L. B. WELLS, M. D., UTICA, N. Y.
NORMAL labor may be regarded as the accomplishment on the part of the mother of the terminal act in the process of reproduction.
When the normal period of gestation, varying from 275 to 290 days, averaging 280 days, has arrived, then the natural labor is the consummation of all that process which introduces a human being to a new existence.
The normal conditions and process of labor are so familiar to all that its discussion here may be considered superfluous.
This paper will, therefore, be limited to observations upon those abnormal conditions which are often attended with danger, and possibly the life of the mother.
Deviations from the natural presentation rendering labor more difficult, will constitute a subject for our notice.
When the head of the child presents in such a manner as to bring its anterio-posterior diameter corresponding to that of the pelvis, this may be considered normal labor.
Deviations from this in a greater or less degree may be considered as abnormal.
It is not necessary in this paper to enumerate these varieties, but only consider what is of more importance, whether anything can be done to avoid these sometimes difficult and perplexing conditions.
Much will depend upon the care of the patient in regard to exercise, physical exertion, etc. Bathing with tepid water in place of cold bathing, as cold bathing will be followed by a re-action tending to congestion, and mechanical support if necessary.
The question may be asked, can any remedial means be used to avert those conditions?
Some thirteen or fourteen years since I read in a homoeopathic medical journal the experience of a physician, in the use of Pulsatilla in such cases.
From that period, in every case under my care, I have prescribed Puls. daily, two weeks before confinement, estimating the time from the first indications of motion of the foetus.
In every case thus treated, the presentation has been normal, where I have been present in the early stage of labor.
I have observed one important fact, that those false manifestations do not appear, and when labor commences it goes steadily forward to its consummation.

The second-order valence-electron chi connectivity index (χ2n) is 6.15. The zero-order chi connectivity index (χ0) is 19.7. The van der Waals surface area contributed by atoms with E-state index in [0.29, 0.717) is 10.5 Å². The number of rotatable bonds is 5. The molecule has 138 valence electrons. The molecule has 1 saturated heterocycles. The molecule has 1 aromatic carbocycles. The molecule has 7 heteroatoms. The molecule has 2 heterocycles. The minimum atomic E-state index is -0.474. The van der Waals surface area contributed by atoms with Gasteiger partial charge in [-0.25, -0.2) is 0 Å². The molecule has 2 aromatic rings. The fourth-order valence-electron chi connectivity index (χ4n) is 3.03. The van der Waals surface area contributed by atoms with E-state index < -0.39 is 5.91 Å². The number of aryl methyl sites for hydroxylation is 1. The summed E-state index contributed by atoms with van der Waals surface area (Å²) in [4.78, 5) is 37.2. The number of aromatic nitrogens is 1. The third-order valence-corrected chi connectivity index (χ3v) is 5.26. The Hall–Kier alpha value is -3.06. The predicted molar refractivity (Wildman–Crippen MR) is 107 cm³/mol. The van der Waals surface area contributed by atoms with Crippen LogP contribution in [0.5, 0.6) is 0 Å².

If the physician can be thus relieved of those repeated calls, it is a very desirable relief.
It is not our province to discuss the criminal record, but only some of those accidents which are often unavoidable, and premature labor is the result.
The physician should bear in mind one fact, that every case of miscarriage predisposes to a repetition; and the more frequently it occurs, the more its probabilities are increased.
From the observation of the writer, ladies of a tall, slender form, with lax muscular fibre, are more liable to these accidents.
Can any remedial or mechanical means be available to prevent such accidents?
In answer to this, I will relate one case, as a sample of many. In 1854, I was called to attend a lady in premature labor, she being six and a half months gone. Her first child was living; she informed me that she had had five successive miscarriages, occurring from fifth to seventh month, and that her physician informed her that it would be impossible for her to have a living child.
I assured her that the doctor labored under a mistake.
Some months afterwards, I was consulted by the patient for advice, in order to prevent another mishap.
Her household duties required much constant care and motion up and down stairs. I suggested mechanical support, and gave her a vial of Sabina 6, the potency I then used; she was to take it once a day for one week, omit a week and take again the next week, in the same manner; this was to be continued to the full period of gestation. She was delivered of a fine boy, who has grown to manhood, and is now engaged in a responsible and lucrative business.